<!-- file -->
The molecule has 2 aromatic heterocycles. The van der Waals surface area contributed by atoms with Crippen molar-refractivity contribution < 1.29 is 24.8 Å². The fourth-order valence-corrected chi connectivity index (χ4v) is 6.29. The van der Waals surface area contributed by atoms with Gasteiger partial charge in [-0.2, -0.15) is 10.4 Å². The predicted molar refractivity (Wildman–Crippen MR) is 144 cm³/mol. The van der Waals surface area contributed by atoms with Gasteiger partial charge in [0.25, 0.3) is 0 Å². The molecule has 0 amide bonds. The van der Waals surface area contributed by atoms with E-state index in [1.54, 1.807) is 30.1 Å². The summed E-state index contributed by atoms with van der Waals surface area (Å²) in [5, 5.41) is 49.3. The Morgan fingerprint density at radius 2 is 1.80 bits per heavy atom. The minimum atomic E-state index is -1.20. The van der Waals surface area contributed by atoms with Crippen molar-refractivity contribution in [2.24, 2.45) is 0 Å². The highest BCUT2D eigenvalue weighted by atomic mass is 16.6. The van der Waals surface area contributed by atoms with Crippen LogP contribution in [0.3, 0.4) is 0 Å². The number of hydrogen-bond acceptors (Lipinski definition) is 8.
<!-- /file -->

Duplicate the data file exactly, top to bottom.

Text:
The molecule has 2 aromatic heterocycles. The van der Waals surface area contributed by atoms with Crippen molar-refractivity contribution < 1.29 is 24.8 Å². The fourth-order valence-corrected chi connectivity index (χ4v) is 6.29. The van der Waals surface area contributed by atoms with Gasteiger partial charge in [-0.2, -0.15) is 10.4 Å². The predicted molar refractivity (Wildman–Crippen MR) is 144 cm³/mol. The van der Waals surface area contributed by atoms with Gasteiger partial charge in [0.25, 0.3) is 0 Å². The molecule has 0 amide bonds. The van der Waals surface area contributed by atoms with E-state index in [1.54, 1.807) is 30.1 Å². The summed E-state index contributed by atoms with van der Waals surface area (Å²) in [5, 5.41) is 49.3. The Morgan fingerprint density at radius 2 is 1.80 bits per heavy atom. The minimum atomic E-state index is -1.20. The van der Waals surface area contributed by atoms with Crippen molar-refractivity contribution in [2.24, 2.45) is 0 Å². The highest BCUT2D eigenvalue weighted by atomic mass is 16.6. The van der Waals surface area contributed by atoms with Crippen LogP contribution in [0.3, 0.4) is 0 Å². The number of hydrogen-bond acceptors (Lipinski definition) is 8.